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AARP AARP States Virginia Driver Safety

Volunteer Driving Helps "Aging in Place"

Senior businesswoman sitting in back of taxi, holding coffee cup, reading newspaper

For many older people unable or unwilling to drive, a volunteer driving program plays a key role in helping them stay in their homes and maintain independence.

“Aging in place” is defined as a way for individuals to live in their residence of choice as long as they are able. To do that, access to transportation is essential.

According to a survey by AARP, about 90 percent of seniors want to age in place. In a recent program presented by the Osher Lifelong Learning Institute at George Mason University in collaboration with AARP Virginia, Emily Braley R.N., M.S.N, and manager of NV Rides, discussed how volunteer driving programs work.

Because of limited public transit, about 89 percent of seniors rely on private vehicles for their transportation. About 15 percent of older adults are considered unsafe to drive, typically because of vision and hearing issues or dementia. Telling someone they can no longer drive, said Braley, can be “harder [to face] than a cancer diagnosis.”

Around Virginia, volunteer driving programs help a growing need. The typical rider is 80-plus, living alone, who can’t afford taxi or ride-share services like Uber or Lyft. Braley estimates that these services on average extend the riders’ ability to age in place by about 18 months.

NV Rides, which Braley took over as manager in 2021, began operations in 2014 to provide rides to residents of Fairfax, Prince William, Loudoun, and Arlington counties. The organization provides recruitment, ads, software, and coordination for 16 partner organizations in the four counties. During 2022, they provided 23,273 rides throughout the region.

About 80 percent of the rides offered by the partners of NV Rides are for medical appointments, with about 16 percent for shopping and 2 percent for jobs. Some rides are for social reasons, often to a community center or religious programs.

The typical driver is about 68 who has had experience as a volunteer, and may have been a caregiver. Drivers receive training on scheduling software and are free to choose how often and when they provide rides. The drivers use their own vehicles.

Drivers use their own insurance, which is verified by the organizations, along with their driver’s license. They must have a clean driving record, undergo background checks and adhere to the volunteer policies in their county.

Friendly conversation with the riders is encouraged, although drivers are prohibited from offering medical advice or referrals. Driver comfort and safety are important, and drivers can cancel a trip if they feel unsafe, such as in bad weather.

Riders need to be independent in general. They cannot use the volunteer service for any medical appointment that includes sedation, such as transportation home from a colonoscopy. Wheelchairs aren’t accepted because most private vehicles cannot adequately handle them. Other mobility devices such as canes are permitted.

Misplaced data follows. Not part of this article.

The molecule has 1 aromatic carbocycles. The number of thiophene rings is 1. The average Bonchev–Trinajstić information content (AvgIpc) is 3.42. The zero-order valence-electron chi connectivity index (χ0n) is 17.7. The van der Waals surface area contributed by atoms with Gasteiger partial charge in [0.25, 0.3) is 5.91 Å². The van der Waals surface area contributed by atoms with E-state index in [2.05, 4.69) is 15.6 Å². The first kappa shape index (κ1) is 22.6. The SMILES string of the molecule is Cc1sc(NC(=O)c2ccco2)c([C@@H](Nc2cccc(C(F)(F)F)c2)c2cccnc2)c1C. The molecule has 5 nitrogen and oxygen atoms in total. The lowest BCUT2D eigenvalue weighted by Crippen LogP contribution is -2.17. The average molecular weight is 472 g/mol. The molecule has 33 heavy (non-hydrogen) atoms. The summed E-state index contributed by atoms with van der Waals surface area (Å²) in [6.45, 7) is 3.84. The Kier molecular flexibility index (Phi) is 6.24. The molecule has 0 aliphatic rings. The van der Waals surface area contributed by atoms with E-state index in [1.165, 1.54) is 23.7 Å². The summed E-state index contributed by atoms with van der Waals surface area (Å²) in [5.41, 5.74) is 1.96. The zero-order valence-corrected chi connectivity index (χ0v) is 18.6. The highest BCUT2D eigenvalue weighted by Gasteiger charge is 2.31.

All riders must complete an application through one of the partner organizations. They must make their trip requests well in advance. Most trips are one way rather than round trips, and drivers choose the specific trips they want.

One of the best things about the program, said Braley, is that drivers and riders form friendships and build relationships. For some riders, the volunteer drivers are their only contact with other people.

There are a growing number of volunteer ride programs across the country. Some charge riders a small fee. Some focus on very limited areas of coverage or restrict participation to specific populations. Others use a barter system, where a rider donates a vehicle to earn trip credits for future rides.

Braley had several suggestions for starting a volunteer driving program. An existing organization with volunteers already in place can take on the task. A community center or religious organization could offer services to a small group, such as congregation members or regular program participants.

Another option: a small group of drivers could start with a small number of known riders, providing rides to selected local destinations.

In any case, Braley recommends establishing clear trip guidelines and policies, background checks to limit risk, and a good software or data management program. Also, a key component is a trip coordinator through whom all driver and rider communications are directed.

Funding for volunteer driving programs can come from a combination of memberships or dues from partnerships, grants, or fees per ride.

A good resource, said Braley, is the Shephard’s Center Volunteer Driving Center Turnkey Kit ( She also encouraged interested individuals or organizations to reach out to her at NV Rides (

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